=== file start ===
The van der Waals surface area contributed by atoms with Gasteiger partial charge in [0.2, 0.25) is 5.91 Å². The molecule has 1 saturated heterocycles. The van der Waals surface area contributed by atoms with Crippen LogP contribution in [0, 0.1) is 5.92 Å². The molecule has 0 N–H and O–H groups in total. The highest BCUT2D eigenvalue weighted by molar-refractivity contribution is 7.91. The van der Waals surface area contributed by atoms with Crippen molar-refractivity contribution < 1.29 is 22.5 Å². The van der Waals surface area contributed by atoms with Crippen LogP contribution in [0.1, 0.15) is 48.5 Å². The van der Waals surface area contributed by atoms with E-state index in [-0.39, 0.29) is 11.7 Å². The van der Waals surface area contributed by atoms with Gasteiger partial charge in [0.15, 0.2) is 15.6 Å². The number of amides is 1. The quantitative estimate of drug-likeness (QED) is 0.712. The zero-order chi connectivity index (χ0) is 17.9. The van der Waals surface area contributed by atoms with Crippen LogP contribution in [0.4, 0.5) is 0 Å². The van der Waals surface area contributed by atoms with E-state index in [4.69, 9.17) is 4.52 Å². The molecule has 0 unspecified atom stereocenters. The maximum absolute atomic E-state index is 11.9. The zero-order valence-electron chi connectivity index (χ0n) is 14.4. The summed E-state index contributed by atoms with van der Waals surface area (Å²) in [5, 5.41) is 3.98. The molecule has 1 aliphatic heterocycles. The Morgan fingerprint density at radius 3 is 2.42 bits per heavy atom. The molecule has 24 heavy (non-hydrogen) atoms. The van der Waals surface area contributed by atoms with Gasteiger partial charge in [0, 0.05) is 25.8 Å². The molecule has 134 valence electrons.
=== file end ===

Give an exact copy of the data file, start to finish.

The van der Waals surface area contributed by atoms with Gasteiger partial charge in [0.2, 0.25) is 5.91 Å². The molecule has 1 saturated heterocycles. The van der Waals surface area contributed by atoms with Crippen LogP contribution in [0, 0.1) is 5.92 Å². The molecule has 0 N–H and O–H groups in total. The highest BCUT2D eigenvalue weighted by molar-refractivity contribution is 7.91. The van der Waals surface area contributed by atoms with Crippen molar-refractivity contribution < 1.29 is 22.5 Å². The van der Waals surface area contributed by atoms with Crippen LogP contribution in [0.1, 0.15) is 48.5 Å². The van der Waals surface area contributed by atoms with E-state index in [-0.39, 0.29) is 11.7 Å². The van der Waals surface area contributed by atoms with Gasteiger partial charge in [0.15, 0.2) is 15.6 Å². The number of amides is 1. The quantitative estimate of drug-likeness (QED) is 0.712. The zero-order chi connectivity index (χ0) is 17.9. The van der Waals surface area contributed by atoms with Crippen LogP contribution in [0.4, 0.5) is 0 Å². The van der Waals surface area contributed by atoms with E-state index in [4.69, 9.17) is 4.52 Å². The molecule has 0 unspecified atom stereocenters. The maximum absolute atomic E-state index is 11.9. The zero-order valence-electron chi connectivity index (χ0n) is 14.4. The summed E-state index contributed by atoms with van der Waals surface area (Å²) in [5, 5.41) is 3.98. The molecule has 1 aliphatic heterocycles. The Morgan fingerprint density at radius 3 is 2.42 bits per heavy atom. The molecule has 24 heavy (non-hydrogen) atoms. The van der Waals surface area contributed by atoms with Gasteiger partial charge in [0, 0.05) is 25.8 Å². The molecule has 134 valence electrons.